*tap, tap* is this thing on?

Apparently long-form blogging is simply no longer something I do, which is sad. Well, I guess it’s sad. There’s no audience for it, is the thing. My audience is on Twitter, mostly, these days, and to a lesser degree, Facebook, but FB’s algorithms…well. You know how it is.

I’ve been very, very busy this year. So far I’ve done copy & line edits on DEATH OF AN IRISH MUMMY, revised SKYMASTER & LIBRARIAN BEAR, did copy edits etc on BEAR, written 13k of the book I’m not writing & all of the upcoming novella PRACTICAL BOOTS, written a screenplay for a…not exactly competition, but close enough…& filled out the long application form to go with it. I’ve revised BOOTS a bit, sent it to the editor, did a quick and easy edit someone’s manuscript, and am revising yet another novella of my own for publication…sometime this year, I think. I have a final pass of revisions on SKYMASTER before sending it for copy edits, and then I have to start revisions on the 4th & please-god final Guildmaster book, which is in theory as much as half written but needs probably half of what I’ve written removed.

Plus parenting etc during a pandemic, you know, so I feel that’s reason enough for apparently never blogging anymore. :)

A new short story (technically a novelette, as it weighs in at 16K, which is longer than an official short story but not as long as an official novella :)) has dropped on Amazon Kindle & Kindle Unlimited!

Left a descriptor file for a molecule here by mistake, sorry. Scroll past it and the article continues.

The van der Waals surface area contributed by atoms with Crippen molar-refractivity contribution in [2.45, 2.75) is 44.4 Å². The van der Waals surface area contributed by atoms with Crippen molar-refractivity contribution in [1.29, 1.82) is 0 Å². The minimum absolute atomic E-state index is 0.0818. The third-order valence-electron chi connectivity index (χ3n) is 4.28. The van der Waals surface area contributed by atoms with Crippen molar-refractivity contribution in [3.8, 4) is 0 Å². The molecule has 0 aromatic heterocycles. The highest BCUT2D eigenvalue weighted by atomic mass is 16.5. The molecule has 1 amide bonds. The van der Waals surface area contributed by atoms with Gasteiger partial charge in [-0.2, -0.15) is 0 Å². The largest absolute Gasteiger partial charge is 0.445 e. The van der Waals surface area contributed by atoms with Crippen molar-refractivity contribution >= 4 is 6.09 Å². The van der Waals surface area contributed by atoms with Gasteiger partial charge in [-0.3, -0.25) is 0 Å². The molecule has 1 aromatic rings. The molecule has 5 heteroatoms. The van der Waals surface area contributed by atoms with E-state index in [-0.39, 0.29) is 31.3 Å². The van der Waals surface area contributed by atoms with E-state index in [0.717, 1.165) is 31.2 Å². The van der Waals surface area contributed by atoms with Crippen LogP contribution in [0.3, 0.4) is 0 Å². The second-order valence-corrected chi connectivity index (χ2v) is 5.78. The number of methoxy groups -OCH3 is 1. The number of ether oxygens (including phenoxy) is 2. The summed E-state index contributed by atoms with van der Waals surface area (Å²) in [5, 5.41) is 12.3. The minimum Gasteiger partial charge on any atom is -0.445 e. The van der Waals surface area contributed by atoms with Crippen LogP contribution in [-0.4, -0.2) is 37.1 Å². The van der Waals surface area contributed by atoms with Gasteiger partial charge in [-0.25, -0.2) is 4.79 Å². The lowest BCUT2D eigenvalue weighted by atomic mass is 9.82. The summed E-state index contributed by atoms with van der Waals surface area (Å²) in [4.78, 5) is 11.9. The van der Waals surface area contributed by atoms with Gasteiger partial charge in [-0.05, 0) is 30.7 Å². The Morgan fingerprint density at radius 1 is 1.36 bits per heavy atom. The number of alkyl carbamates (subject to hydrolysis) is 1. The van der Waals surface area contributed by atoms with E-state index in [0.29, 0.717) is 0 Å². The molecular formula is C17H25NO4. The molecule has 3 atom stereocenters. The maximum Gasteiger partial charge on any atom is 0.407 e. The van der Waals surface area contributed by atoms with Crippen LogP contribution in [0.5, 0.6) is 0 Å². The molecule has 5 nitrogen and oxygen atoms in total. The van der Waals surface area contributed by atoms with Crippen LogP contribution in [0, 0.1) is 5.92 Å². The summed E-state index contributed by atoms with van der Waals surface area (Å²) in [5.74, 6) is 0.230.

“Wintergate” is set in the same world as my “Beauty and the Beast” retelling, ROSES IN AMBER, and is itself something of a retelling of “The Snow Queen”. It was inspired mostly by the pre-made cover art one of my patrons bought me, and I’m really happy with how it turned out!

No one has traveled to or from faerieland since the end of the Border Wars, save through the Wintergate, whose power can only be activated on the shortest day of the year. When gatekeeper Emilia loses everything to the Border Kingdom, ice touches her heart and grows within her, until the day comes that she must finally choose between her duty and someone else’s loss….

Available now on Amazon Kindle & Kindle Unlimited!

Ted’s reading this book about learning stuff, and the 10,000 hour thing. The author kinda posits that the first 2K hours are foundational, the rest are mastery. I’m generalizing wildly abt the author’s stance here bc, like, I haven’t read it, BUT:

I think that’s a friggin intriguing place to start. Like. Like. I’m sure that over the course of my life I’ve spent somewhere between 5-600 hours studying Spanish. Definitely not more, maybe not even more than 500. But we’ll give me the 600, because what the hell, why not. And I’d say I’ve probably spent maybe 12-1500 hours ACTIVELY drawing, studying drawing, etc. Doing that specific kind of art.

My Spanish is rudimentary. My art skills are such that I’ve said for decades that I’m good enough to see how good I COULD be with practice/how good I’m not.

But looking at both those things from a “2k hours is foundational” viewpoint…I can 100% see how, although they’re very different THINGS, that premise lines up. My art skills are legit 100% better than my Spanish skills. If you want to add writing, which I’ve obviously spent FAR MORE than 10K hours doing, then it maps even farther: my writing skills are FAR BEYOND 1000% better than my drawing skills.

And this, this is the bit that’s blowing me away, I think:

2000 hours is not NEARLY as overwhelming an amount of time to contemplate as 10K hours. 2K hours is one work year.